Thursday, May 20, 2010

Silent, Weird, Beautiful:

Philadelphia's City Hall and It's Architect

Presented By

Dr. Michael Lewis, Williams College

4:00 - 7:00 PM

Lecture at 5:30 PM

City Hall, Philadelphia, PA. Southeast Pavillion Under Construction, 1881.

Historic American Buildings Survey.

It is difficult to believe that two of Philadelphia’s most beloved buildings – City Hall and the Wagner Free Institute of Science – are the work of the same architect.  The one is a swaggering Baroque essay in civic pride, groaning with sculpture, while the other is a subdued and stately temple of science.  Yet together they suggest the enormous range of John McArthur, Jr., one of Philadelphia’s most influential and yet least known architects.  This lecture will look at the life and work of McArthur, his birth in Scotland, and his early training at the Carpenter’s Company, and show images of the houses, banks, hospitals, and hotels that sustained his career.  It will reveal the architect to be a far more complex and enigmatic figure than is commonly thought, and hint at why the poet Walt Whitman would call McArthur’s City Hall “silent, weird, beautiful.”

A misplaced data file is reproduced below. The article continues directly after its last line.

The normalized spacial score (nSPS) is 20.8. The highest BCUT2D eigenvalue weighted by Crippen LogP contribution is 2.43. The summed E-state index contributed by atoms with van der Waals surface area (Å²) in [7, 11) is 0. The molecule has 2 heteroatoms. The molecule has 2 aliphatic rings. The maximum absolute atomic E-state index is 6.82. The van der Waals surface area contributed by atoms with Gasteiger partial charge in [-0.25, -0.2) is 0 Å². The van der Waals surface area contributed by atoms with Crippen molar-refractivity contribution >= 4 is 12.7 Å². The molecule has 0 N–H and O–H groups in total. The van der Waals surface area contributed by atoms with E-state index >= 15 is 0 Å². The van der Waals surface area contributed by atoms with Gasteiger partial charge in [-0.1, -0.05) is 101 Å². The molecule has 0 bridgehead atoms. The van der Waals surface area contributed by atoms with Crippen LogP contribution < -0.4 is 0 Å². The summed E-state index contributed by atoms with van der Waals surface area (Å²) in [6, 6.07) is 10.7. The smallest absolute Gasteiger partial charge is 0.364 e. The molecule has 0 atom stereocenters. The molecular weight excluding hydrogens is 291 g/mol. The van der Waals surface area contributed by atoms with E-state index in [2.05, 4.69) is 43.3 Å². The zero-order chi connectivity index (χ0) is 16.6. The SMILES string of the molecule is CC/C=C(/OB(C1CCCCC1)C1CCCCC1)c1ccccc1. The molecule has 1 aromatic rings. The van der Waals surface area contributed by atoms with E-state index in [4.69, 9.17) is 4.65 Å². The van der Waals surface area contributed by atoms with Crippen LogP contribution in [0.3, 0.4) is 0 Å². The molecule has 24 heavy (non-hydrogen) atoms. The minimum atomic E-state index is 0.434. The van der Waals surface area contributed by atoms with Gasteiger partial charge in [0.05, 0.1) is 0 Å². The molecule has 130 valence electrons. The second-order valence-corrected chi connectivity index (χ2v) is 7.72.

Michael J. Lewis is the Faison-Pierson-Stoddard Professor of Art at Williams College.  The recent recipient of a Guggenheim Fellowship, he is the author of numerous scholarly articles and books, including Frank Furness: Architecture and the Violent Mind (W. W. Norton) and The Gothic Revival (Thames & Hudson).  He writes widely on art and culture, and his essays have appeared in the New York Times, the Wall Street Journal, and the Atlantic Monthly






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